You won't find a croissant, and though the menu mentions yogurt, you aren't likely to meet a light eater at Al's counter. A more typical breakfast is two or three eggs, hash browns, toast and a couple of pancakes. It is a place people return to again and again for their morning ritual, as you can tell from the shelves stacked with coupon books, their owners' names in bold marking pens. It's the kind of place where a young man orders both blueberry pancakes and corned beef hash with poached eggs, then cuts the pancakes into precise squares before drenching them with syrup, so he can read and eat undisturbed and without ever looking up.

The shop itself has rituals. "We got a meter monitor outside," calls out the counter man in between his motormouth orders. "Plug your meters." Suddenly, several stools are vacated. Nobody worries that his place will be usurped.

Next door, an Italian coffee shop, so fancy that Cafe is spelled Caffe, is nearly empty late on a Monday morning. At Al's the line only grows longer.

Tabletalk A decade ago you probably couldn't find half a dozen nationally known woman chefs. Now a dozen of them are joining Aug. 22 to prepare a feast, sponsored by several California wineries and the American Institute of Wine and Food, at Beringer Vineyards in Napa Valley. The celebration of 12 Great Women Chefs is a benefit to launch the AIWF's computer-based gastronomic library. Reservations are $200; for information call Beringer (707) 963-7115, ext. 126.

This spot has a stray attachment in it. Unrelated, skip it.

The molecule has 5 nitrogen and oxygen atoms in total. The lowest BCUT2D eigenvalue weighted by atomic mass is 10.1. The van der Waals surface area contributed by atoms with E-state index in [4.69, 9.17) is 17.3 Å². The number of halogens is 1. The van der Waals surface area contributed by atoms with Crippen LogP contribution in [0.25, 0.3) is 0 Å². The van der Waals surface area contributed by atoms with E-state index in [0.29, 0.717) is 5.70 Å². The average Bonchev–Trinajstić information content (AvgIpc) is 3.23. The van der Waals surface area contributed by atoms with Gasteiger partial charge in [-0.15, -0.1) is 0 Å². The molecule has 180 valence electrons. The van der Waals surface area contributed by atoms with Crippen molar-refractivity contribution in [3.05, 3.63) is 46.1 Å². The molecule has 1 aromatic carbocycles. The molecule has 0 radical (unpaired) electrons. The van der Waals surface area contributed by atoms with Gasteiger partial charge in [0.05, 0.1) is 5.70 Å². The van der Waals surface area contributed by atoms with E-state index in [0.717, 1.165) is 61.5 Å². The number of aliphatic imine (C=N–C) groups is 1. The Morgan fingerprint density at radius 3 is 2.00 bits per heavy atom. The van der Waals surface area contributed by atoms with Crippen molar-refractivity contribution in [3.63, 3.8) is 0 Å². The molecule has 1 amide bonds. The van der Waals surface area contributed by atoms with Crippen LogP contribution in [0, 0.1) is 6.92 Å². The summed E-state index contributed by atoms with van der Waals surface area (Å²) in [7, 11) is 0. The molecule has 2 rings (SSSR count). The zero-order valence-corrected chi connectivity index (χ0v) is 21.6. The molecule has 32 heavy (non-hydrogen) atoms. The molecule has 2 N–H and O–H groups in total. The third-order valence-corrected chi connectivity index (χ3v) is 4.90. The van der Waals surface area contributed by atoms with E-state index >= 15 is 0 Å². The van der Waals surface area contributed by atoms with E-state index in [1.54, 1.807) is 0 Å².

It was once said that the bathtub was the most dangerous place in the house. I'd add to that blackened redfish as the most dangerous recipe in the house. Heating a pan to white hot requires careful handling and a good ventilation system. That point was reinforced in a San Fernando Valley, Calif., shopping mall when a smoking frying pan containing hot red pepper sent off fumes, reported to be similar to tear gas, so strong that more than a dozen people were treated for injuries. Poached salmon is much safer.

Speaking of safety, 21 consumer and environmental organizations are jointly asking the U.S. Dept. of Agriculture to require warning labels for all fresh poultry and meat. Increased bacteria levels are being found -- particularly salmonella in chicken and hamburger -- due to speedy new processing machines and insufficient inspection. It is suggested that labels caution consumers to cook meats thoroughly, and wash hands, dishes and implements with soap and water after contact with raw product. SPIKE'S EGGS (1 serving)

2 eggs

1 tablespoon half-and-half

1/4 teaspoon garlic, finely minced

Salt and pepper to taste

2 teaspoons butter, approximately

3 large mushrooms, thickly sliced

1/4 cup grated chedder cheese

Beat eggs with half-and-half, garlic, salt and pepper. In a small skillet melt 1 teaspoon butter over high heat and saute' mushrooms for about 5 minutes, just until they are browned. Remove from pan. Melt another teaspoon of butter and scramble eggs just until they are set. Sprinkle cheese over eggs and flip so that cheese is on the bottom; as soon as it melts, flip eggs onto a plate, cheese side up, and top with mushrooms.